There are many interesting developments in the world of spirits to which one has become accustomed faster than originally thought. One or the other of these changes is perhaps no longer even actively realized. The fact that there is whiskey from almost every country in the world, for example, really no longer causes anyone to raise an eyebrow. The fact that sometimes a German Korn wins international prizes in a whisky category is usually still worth an anecdote and a few reflective thoughts about category boundaries and definitions, but even that no longer really arouses surprise. And since there is German rum distilled from specially imported sugar cane, the possibilities are truly endless, aren’t they? (provided test products)*
That is indeed how it seems, yes. And as if to support this fact, a very interesting product from the Black Forest has recently seen the light of day: Selva Negra. In fact, it is a German agave spirit. If you are now wondering where in Germany agaves are cultivated, you can give up your search beyond a few botanical university gardens, because the raw material for Selva Negra is imported directly from Mexico in the form of pure extract of the agave species agave salmiana. Florian Faude, who has long made a name for himself with his Feine Brände, now ferments this one-hundred-percent agave extract with the help of wine yeasts (the fermentation period covers about 3 to 4 weeks) and finally distills a German agave spirit from it – he distills it twice, to be exact. The really nicely designed bottle underlines with its label the program of the Selva Negra: the natural union of Mexican spirit and Black Forest flair. In fact, the spirit is rounded off with smoke and spruce aromas to create a unique and new interpretation of agave spirits. How does it taste? Well, I have no idea, but am consequently more than excited to try this 100% agave spirit from the Black Forest, which promises to open up a new world at a promising abv of 46%.
Aroma: Indeed, one notices directly a clear difference from usual agave distillates. However, it is also – unsurprisingly – quite recognizable as such. There are typical agave notes, a slightly earthy note, characteristic notes of white pepper and crystal salts, but also spruce needles, cedar and a good portion of lime. Both blur into an extremely exciting and very interesting overall picture, which I really like very much.
Taste: On the palate, the aromatic dichotomy described above is then present again. Spicy earthy agave notes combine with spruce needles, again cedar with resinous overtones. Then the white pepper is there, so typical of tequilas and mezcals, accompanied by an interesting sweetness, but notes of bright fruit also flash, forming a very complex and pleasing flavor profile.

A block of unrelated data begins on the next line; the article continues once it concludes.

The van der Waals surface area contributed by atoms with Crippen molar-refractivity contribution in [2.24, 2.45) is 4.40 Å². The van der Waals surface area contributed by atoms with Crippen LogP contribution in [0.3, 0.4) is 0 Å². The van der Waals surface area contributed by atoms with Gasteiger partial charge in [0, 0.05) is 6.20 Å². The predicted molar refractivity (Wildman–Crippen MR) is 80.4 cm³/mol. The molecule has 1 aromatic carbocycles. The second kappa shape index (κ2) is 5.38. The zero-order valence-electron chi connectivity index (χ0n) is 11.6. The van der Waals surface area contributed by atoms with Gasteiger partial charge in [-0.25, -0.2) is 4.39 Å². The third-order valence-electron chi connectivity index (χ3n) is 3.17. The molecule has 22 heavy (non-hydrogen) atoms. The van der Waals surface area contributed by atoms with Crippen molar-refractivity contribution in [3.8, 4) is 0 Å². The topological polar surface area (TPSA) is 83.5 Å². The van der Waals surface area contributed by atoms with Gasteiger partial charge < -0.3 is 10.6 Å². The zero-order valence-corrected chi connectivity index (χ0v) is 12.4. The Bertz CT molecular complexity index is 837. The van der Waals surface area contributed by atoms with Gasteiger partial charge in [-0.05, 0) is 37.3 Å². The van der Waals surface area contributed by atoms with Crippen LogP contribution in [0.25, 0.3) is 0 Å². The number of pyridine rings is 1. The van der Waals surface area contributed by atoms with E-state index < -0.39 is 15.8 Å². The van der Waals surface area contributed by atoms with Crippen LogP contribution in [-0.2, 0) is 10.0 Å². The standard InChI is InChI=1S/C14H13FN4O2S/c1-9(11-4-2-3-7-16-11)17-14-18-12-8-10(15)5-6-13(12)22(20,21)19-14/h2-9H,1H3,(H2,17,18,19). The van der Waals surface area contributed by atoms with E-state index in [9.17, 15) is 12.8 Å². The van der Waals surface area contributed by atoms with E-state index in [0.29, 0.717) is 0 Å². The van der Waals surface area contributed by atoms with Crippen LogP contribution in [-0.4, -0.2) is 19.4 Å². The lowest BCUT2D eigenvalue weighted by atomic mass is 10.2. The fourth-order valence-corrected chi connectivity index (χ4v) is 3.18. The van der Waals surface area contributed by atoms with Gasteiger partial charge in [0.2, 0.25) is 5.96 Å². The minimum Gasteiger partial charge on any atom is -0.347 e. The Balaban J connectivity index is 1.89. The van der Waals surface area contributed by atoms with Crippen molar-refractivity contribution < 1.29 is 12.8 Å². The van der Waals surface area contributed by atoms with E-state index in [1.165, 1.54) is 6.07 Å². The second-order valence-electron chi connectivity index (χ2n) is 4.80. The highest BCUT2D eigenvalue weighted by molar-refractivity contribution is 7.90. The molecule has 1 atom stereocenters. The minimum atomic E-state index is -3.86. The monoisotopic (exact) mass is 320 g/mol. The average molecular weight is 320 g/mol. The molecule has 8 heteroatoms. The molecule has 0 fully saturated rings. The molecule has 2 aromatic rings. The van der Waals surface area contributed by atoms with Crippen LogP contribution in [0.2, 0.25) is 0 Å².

Finish: a certain sweetness with associations of cedar oil.
There is a very nice drink by former Artesian head bartender Alex Kratena called Oye Mi Canto (Hear My Song) that consists of a blanco tequila, mezcal, rosé vermouth and orange bitters. The Selva Negra is such an interesting representative with its flavor profile that I took my cue from this drink and created a Blackforest Canto without further ado. I followed the basic recipe, but in addition to the mezcal, I added some raspberry eau-de-vie from the Black Forest, which with its fruity-fresh notes creates a wonderful connection to the rosé vermouth. Instead of the Orange Bitters, I went for the Bittermens Hellfire Habanero Shrub, which simply harmonizes fantastically with raspberry. Et voila: Blackforest Canto.
Blackforest Canto recipe:
3.5 cl Selva Negra
6 cl rosé vermouth
0,5 cl raspberry eau-de-vie
2 Dashes Bittermens Hellfire Habanero Shrub
Mezcal mist from a vaporizer
Preparation: Stir all ingredients except the mezcal in a mixing glass until cold and strain into the pre-chilled glass. Finally, add a few sprays of mezcal to the top of the drink.
Garnish: a sprig of rosemary
Buying sources: At specialized retailers or online
*The fact that this product has been sent to me free of charge for editorial purposes does not – in any way – imply any influence on the content of this article or my rating. On the contrary, it is always an indispensable condition for me to be able to review without any external influence.